Math.Max/Min vs inline comparisons

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Math.Max/Min vs inline comparisons

This test stemmed from my having to write a lot of code, and look at a lot of code, that was doing comparisons between 2-3 numbers finding the Max and Min between them and then performing some mathematical calculations.


Naturally, throughout the code there were a lot of Math.Max(a,b), Math.Min(y,z), and even some with triplet comparisons:

  • Math.Max(a,Math.Max(b,c))
  • Math.Min(x,Math.Min(y,z))

Performance wise, I figured it would be faster to do my own inline comparisons, but by how much?

That’s where this Curious Consultant started wondering… how much slower is a simple Math.Max and Math.Min vs inline comparisons?


Let’s benchmark it and find out!


Constructing the Test

For this test, it’s straight forward:

  • call a method with 3 ints and 3 doubles
  • compare the max/min on 2 ints each way and then 2 doubles each way
  • compare the max/min on 3 ints each way and then 3 doubles each way
  • keep a running total just to verify the results are the same the max’s/min’s are chosen correctly


The code is written in Visual Studio 2022 targeting .Net Framework version 4.8 x64, compiled in “Release” mode the build option “Optimize Code” checked. The source code is available at the end of this blog so you can benchmark it on your own system.


The exe file was run under Windows 10 Professional 64-bit with 32GB of memory.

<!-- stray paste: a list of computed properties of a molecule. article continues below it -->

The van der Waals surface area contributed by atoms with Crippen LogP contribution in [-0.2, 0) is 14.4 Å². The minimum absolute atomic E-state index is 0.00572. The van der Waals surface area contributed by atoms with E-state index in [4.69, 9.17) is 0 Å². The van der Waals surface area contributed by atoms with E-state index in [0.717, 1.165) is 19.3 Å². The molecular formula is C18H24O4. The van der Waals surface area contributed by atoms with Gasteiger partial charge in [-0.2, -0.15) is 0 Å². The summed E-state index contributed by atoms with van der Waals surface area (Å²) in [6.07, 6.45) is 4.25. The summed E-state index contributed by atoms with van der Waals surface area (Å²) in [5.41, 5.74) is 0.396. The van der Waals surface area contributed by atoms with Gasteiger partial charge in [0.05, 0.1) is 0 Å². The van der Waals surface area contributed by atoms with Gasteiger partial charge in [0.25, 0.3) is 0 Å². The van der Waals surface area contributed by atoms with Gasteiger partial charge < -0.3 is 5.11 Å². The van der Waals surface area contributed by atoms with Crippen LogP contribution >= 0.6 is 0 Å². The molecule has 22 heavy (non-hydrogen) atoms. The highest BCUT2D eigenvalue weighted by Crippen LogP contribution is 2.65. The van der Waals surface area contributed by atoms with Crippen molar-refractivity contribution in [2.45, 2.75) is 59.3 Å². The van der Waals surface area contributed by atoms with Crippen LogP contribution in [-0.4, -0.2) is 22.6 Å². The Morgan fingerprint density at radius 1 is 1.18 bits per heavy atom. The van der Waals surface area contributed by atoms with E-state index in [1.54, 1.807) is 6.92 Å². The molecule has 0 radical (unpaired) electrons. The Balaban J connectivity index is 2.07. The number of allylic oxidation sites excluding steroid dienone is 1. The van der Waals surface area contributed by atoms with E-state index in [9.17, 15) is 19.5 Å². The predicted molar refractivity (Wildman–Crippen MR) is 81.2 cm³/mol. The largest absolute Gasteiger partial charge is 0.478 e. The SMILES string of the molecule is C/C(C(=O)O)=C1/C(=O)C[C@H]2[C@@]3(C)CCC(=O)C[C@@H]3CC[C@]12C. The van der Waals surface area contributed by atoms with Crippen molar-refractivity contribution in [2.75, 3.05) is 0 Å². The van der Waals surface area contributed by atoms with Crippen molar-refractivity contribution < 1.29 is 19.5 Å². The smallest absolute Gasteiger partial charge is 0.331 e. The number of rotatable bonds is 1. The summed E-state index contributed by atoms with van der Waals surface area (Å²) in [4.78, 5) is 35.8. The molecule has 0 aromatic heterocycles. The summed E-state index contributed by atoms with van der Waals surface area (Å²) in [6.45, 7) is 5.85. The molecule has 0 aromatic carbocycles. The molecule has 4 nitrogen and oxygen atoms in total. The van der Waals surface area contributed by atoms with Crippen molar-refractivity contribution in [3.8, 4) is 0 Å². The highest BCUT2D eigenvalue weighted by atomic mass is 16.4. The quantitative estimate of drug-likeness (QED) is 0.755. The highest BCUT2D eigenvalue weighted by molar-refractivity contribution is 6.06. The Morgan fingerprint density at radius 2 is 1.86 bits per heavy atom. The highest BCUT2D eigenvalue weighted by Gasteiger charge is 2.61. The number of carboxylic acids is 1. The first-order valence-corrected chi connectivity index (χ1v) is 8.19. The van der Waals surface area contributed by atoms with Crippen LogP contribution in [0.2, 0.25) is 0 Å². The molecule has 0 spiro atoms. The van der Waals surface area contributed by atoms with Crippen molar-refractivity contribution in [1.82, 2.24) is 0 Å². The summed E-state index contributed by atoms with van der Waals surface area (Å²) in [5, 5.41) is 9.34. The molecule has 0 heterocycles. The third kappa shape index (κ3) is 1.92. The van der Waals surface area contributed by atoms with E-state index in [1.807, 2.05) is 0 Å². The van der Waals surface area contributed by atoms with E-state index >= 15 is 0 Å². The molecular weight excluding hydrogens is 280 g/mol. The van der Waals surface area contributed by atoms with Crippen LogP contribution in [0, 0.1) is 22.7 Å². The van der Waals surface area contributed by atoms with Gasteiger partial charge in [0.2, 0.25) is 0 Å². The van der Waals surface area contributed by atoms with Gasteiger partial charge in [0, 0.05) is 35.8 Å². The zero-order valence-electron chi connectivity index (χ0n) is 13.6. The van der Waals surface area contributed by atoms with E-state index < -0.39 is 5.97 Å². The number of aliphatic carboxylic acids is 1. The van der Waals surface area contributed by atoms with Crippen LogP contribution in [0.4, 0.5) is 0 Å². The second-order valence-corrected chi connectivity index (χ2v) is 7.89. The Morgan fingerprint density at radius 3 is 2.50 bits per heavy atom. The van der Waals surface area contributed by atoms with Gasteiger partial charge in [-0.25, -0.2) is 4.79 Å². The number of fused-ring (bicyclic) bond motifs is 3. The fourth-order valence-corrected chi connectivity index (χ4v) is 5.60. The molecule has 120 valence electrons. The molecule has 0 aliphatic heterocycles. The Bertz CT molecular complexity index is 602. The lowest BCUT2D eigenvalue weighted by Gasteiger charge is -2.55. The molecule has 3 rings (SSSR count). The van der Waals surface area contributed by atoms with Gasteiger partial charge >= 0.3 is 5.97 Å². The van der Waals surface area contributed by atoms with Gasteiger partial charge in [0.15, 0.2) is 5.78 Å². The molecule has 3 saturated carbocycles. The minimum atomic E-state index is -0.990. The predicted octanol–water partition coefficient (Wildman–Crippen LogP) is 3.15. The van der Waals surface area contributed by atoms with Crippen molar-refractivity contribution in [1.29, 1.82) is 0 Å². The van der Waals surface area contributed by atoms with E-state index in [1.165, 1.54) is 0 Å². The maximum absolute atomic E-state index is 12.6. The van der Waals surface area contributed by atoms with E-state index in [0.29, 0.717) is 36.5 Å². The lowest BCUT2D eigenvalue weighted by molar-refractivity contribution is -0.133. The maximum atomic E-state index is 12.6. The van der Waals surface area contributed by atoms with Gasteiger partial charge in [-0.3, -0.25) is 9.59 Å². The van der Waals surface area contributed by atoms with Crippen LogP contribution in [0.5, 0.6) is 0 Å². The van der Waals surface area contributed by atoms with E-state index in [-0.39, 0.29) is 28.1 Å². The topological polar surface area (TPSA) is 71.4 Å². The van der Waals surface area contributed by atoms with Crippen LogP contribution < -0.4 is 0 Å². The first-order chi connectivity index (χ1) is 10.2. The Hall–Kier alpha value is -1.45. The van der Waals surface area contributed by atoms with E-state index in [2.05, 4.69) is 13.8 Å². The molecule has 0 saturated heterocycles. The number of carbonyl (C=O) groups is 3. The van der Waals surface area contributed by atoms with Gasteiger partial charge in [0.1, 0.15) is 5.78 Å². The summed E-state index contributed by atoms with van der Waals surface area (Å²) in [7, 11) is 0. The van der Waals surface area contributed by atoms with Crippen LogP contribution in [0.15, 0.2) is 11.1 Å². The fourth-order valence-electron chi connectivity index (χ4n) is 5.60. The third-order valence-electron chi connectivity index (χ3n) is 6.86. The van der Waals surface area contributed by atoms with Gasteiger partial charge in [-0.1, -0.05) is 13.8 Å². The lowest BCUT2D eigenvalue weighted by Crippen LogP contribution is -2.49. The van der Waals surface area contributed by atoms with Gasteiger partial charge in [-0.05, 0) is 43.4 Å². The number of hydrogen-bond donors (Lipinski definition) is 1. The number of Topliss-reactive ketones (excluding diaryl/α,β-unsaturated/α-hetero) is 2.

The test was run with each child method called the following number of times:

  • 10,000
  • 1,000,000
  • 100,000,000


Ready to start!

These tests were run three times after a fresh boot with no other applications runrning to reduce the impact on the CPU. I’m only listing one of the result runs as they were all similar so I don’t feel a need to table-ize all 3.


All times are indicated in minutes.seconds.milliseconds format. Lower numbers indicate faster run time performance.


Winners are highlighted in green; there are no points for second place.


The Results of Math.Max/Min vs inline comparisons:

Test Run #1 (runs #2 and #3 had similar results)


Number of comparisons





Math.Max/Min w/ 2 ints




Inline w/ 2 ints





Math.Max/Min w/ 2 doubles




Inline w/ 2 doubles





Math.Max/Min w/ 3 ints




Inline w/ 3 ints





Math.Max/Min w/ 3 doubles




Inline w/ 3 doubles





In Summary:

Writing code inline is 99.9% of the time going to be faster than calling a static method. Thus, it’s no surprise in our Math.Max/Min vs inline comparisons that the static methods were slower.


What is amazing though is to see how much (significantly) faster it was to use our own inline comparison vs calling the static methods when comparing more than 2 double values. Even as the number of comparisons increased, the time ratio stayed about the same, which is 50%.


50% !!


Let that sink in.


Doing inline comparisons to find the highest value between 3 doubles is 50% faster than calling the static classes.


In practical terms, if you have one critical section of code that requires such a comparison, sure… write it once, be done with it, and rest assured that’s the fasted code going.


But if it has to be done in multiple locations?


Nobody is going to want to do this several times:

instead of this:

What a coding maintenance nightmare!


As for this Curious Consultant, when speed is needed, this Math.Max/Min vs inline comparisons has shown that doing our own inline comparisons will be the fastest way to go.


Otherwise, code will be written in such a way that easy maintenance can be done.


Until next time!



The Code:


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David Lozinski